Stay on top of household inventory and keep your space more organized with this easy storage guide.
Shopping at wholesale retailers like Costco or Sam’s Club comes with a number of advantages. One downside to bulk buying, however, is that it can be difficult to keep those large packs of paper towels or an entire flight of soup cans organized. And if you find yourself stuffing oversized packs of toilet paper into any available space you have, it's easy to lose track of what you have in the house—and you won't be able to find it when you need it.
To cut clutter and stay on top of your bulk purchases, set up a dedicated storage system for your backstock reserve. Fortunately, it’s easier than you might think to organize these items so that you don't find yourself shopping in excess or creating eyesores throughout the house. Follow these simple steps to regain control of your backstock supply and make life easier in the long run.
1. Take Inventory
The first step is to figure out the average volume of backstock you have at any given time. With pandemic shortages in our not too distant memory, it’s not uncommon to stock up on more “just in case”. But it’s also important to remember that a lot of household items—specifically pantry and cleaning products—do have a shelf life. To prevent waste (and curb unnecessary clutter), keep on hand only what you'll use in the next six months.
Conversely, if you have the storage space, you might benefit from buying in bulk more often. From a financial and accessibility perspective, it can save significant money and time. And if you create an organized system for these items, you'll be able to stock up on non-perishables like toilet paper and paper towels without worrying about space.
As you’re taking inventory, be sure to include the following categories. Assess how much room you’ll need to store these items before moving onto the next task.
Household or utility items
Health and beauty products
2. Designate a Backstock Storage Space
Ideally, all backstock should be kept in one place so things are easy to find when it’s time to replenish. Whether it be hand soap for the half bath or your kid’s favorite snack, it’s convenient to have a one-stop-shop. But, depending on the space you have, you may need to break it up. Taking inventory of your current supplies should give you an idea of how much space you'll need, so you'll know whether you can store everything together, or whether you'll need to break things down by category
If you’re able to, use one of the following areas of the house to keep all of the backstock items together:
The laundry room
The garage (only if it’s temperature controlled)
A spare room or closet
A freestanding cabinet or shelving unit in any part of the house
Under the staircase
If you do need to break it down into a few different storage areas, it's important to keep like items together. Paper towels and toilet paper can go in the laundry room cupboards, while extra cleaning supplies can all be stored in the linen closet, for example. Consider these storage suggestions:
Non-perishables and paper goods in the pantry
Toiletries in a bathroom or linen closet
Cleaning or household supplies in the laundry room, garage, or utility closet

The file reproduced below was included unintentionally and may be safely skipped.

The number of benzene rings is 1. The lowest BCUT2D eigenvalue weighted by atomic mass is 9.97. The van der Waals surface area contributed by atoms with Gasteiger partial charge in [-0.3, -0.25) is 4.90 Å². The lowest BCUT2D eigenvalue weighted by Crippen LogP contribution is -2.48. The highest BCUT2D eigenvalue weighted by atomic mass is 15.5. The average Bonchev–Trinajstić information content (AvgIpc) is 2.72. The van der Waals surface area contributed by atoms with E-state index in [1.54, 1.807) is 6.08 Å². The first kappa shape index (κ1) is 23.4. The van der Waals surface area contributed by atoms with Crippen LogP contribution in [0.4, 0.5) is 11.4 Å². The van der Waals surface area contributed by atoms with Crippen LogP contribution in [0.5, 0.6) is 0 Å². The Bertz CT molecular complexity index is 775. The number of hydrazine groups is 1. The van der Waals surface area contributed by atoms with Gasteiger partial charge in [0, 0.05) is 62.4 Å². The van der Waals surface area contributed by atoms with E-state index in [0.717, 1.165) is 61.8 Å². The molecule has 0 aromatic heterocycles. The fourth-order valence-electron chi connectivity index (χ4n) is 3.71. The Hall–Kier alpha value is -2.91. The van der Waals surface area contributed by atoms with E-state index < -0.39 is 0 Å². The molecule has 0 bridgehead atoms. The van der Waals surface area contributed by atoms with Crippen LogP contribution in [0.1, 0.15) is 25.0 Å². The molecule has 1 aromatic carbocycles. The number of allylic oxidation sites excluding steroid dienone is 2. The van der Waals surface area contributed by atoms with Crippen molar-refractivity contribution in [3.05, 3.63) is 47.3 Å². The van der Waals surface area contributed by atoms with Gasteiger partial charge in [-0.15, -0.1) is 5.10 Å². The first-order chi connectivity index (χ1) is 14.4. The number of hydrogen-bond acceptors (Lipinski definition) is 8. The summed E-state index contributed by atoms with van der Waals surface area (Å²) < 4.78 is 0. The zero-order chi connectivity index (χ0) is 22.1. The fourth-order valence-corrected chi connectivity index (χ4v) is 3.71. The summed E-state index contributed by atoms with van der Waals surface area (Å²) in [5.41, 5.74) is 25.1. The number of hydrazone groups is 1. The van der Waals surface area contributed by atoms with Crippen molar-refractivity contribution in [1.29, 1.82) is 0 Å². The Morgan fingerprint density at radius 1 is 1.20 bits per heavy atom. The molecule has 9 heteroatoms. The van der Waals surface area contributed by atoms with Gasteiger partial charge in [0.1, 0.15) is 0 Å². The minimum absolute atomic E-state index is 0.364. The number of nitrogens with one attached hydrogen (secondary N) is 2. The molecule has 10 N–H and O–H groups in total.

3. Sort and Organize Backstock Items
Now that you have your categories storage locations narrowed down, it’s time to create an organized storage system. Take advantage of existing shelves, install an adjustable track system, or invest in a quality shelving unit or freestanding cabinet that will hold your supply.
Follow the basic rules of organizing rules of storing similar items together and assign each shelf a purpose. For example, if you’re using a single shelving unit for all backstock items, allocate one shelf for pantry goods, one for cleaning supplies, and so on. Within each category, corral smaller items into containers.
If possible, opt for matching open bins so it looks neat and keeps things accessible. Add labels so it’s clear what is inside each but avoid being too specific. Rather than labeling the exact item or brand, keep it simple by using terms such as “laundry products” and “bath and body.” This leaves a little leeway should your needs or shopping habits change over time.
If a category is small, like batteries or furniture pads, choose more compact organizers to contain them and consider adding those to a larger bin labeled “utility supplies.”
4. Remove Excess Packaging
Remove the packaging of larger items such as a pack of paper towels, a case of sparkling water, and an oversized box of garbage bags. The towel rolls and drink cans will be easier to store if you're not constricted to the bulky packaging they come in. Trash bags can stand vertically or lay horizontally in an open bin. By decanting backstock items like these, you’ll free up space to store more. Plus, it’ll be easier to see when you’re running low.
5. Maintain Your Storage System
The beauty of organizing your backstock items is that you’ll have a much better handle on your home’s inventory. Rather than searching in every corner or crevice for that extra roll of tin foil or box of light bulbs, you’ll know exactly where they’re located and where to store the new ones you buy. A quick scan of your shelves and bins will tell you what needs to be restocked soon.
Remember, organizing systems work so long as you do, therefore maintenance is key. Ensure that every member of the household is aware of the new system and is committed to keeping it up. It might be helpful to create a digital inventory list that you can share with the family and update it every few months. Alternatively, try placing a memo board near the storage location, especially if it’s all in one place, and keep a running shopping checklist.
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